Government

Paul Ryan's Tarnished Speakership

Despite his reputation as a budget hawk, Ryan watched as spending skyrocketed again.

Jordan Candler · Dec. 5, 2018

The curtain is officially closing on House Speaker Paul Ryan’s 20-year congressional career. The Wisconsin Republican, who opted against pursuing another term last April, won’t be among the ranks of the new Congress, which gets underway a month from now.

The retiring lawmaker was a notorious spending- and entitlement-reform hawk, particularly during his time as chairman of the House Budget Committee and the House Ways and Means Committee. Conservatives hoped that his maverick-style devotion to budget equilibrium would translate into pivotal changes as speaker of the House. Unfortunately, these budgetary revamps remained virtually elusive.

For the record, Ryan was never enthralled with the idea of being the top Republican in the House. In 2015, he opined, “I’m a policy guy, so I think I can do the most good for the country at Ways and Means. It’s the job I always wanted, and it allows me to focus on the issues that are really important for our future.” Nevertheless, he acquiesced, officially succeeding former House Speaker John Boehner on Oct. 29, 2015. The rest is a regretfully tarnished history, which even he acknowledges.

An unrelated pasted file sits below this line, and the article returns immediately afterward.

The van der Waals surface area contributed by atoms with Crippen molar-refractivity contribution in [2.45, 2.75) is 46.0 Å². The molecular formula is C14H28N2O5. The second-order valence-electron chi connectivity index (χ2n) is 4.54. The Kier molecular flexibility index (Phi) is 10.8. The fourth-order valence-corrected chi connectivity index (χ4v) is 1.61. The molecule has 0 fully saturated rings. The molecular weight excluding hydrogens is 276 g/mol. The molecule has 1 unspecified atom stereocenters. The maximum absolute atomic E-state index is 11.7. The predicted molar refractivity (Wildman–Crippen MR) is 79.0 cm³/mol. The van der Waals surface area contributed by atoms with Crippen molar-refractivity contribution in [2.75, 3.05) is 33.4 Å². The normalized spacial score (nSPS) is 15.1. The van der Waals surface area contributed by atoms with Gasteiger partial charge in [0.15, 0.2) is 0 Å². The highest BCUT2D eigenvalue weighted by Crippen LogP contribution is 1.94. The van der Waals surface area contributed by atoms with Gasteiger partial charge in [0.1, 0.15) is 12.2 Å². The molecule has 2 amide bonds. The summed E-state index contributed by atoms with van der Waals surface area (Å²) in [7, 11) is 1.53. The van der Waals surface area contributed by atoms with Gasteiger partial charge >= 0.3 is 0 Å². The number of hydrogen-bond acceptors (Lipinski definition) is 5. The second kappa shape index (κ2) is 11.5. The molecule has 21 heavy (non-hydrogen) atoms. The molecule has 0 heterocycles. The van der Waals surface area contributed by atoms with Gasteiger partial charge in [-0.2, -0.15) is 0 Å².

According to Ryan, “On health care itself and debt and deficits, it’s the one that got away.” That’s putting it mildly. Last year’s health care debacle was a massive humiliation for Republicans, even if Ryan and the House did move the ball forward. ObamaCare is an ever-worsening driver of debt — not to mention a blight to medical consumers — yet the golden opportunity to repeal it was unnecessarily botched.

Even defunding Planned Parenthood was ultimately considered too politically cumbersome.

And then there’s the national debt, which swelled by roughly $2 trillion while Ryan was in charge. This was exacerbated by a $341 billion increase in the deficit as of fiscal year 2018. By fiscal year 2019, another $202 billion is calculated to be tacked on. Beyond that, $1 trillion deficits will return, which will, of course, be (re)magnified by incoming spendthrift House Speaker Nancy Pelosi (D-CA).

None of this makes for a superlative legacy for Ryan, particularly when the evidence flies in the face of admirable tendencies. In fairness, the voters who elected Trump did not necessarily want budget cuts. Ryan was swimming upstream against his own party, president, and voters. But assuming the speakership means doing the hard bidding. Sadly, Ryan ultimately went down the same path as Boehner did.

Whatever Paul Ryan decides to do after his congressional career concludes, we hope that it will encompass fighting from the outskirts for conservative values for which he is known — even if it it wasn’t always obvious as speaker of the House.

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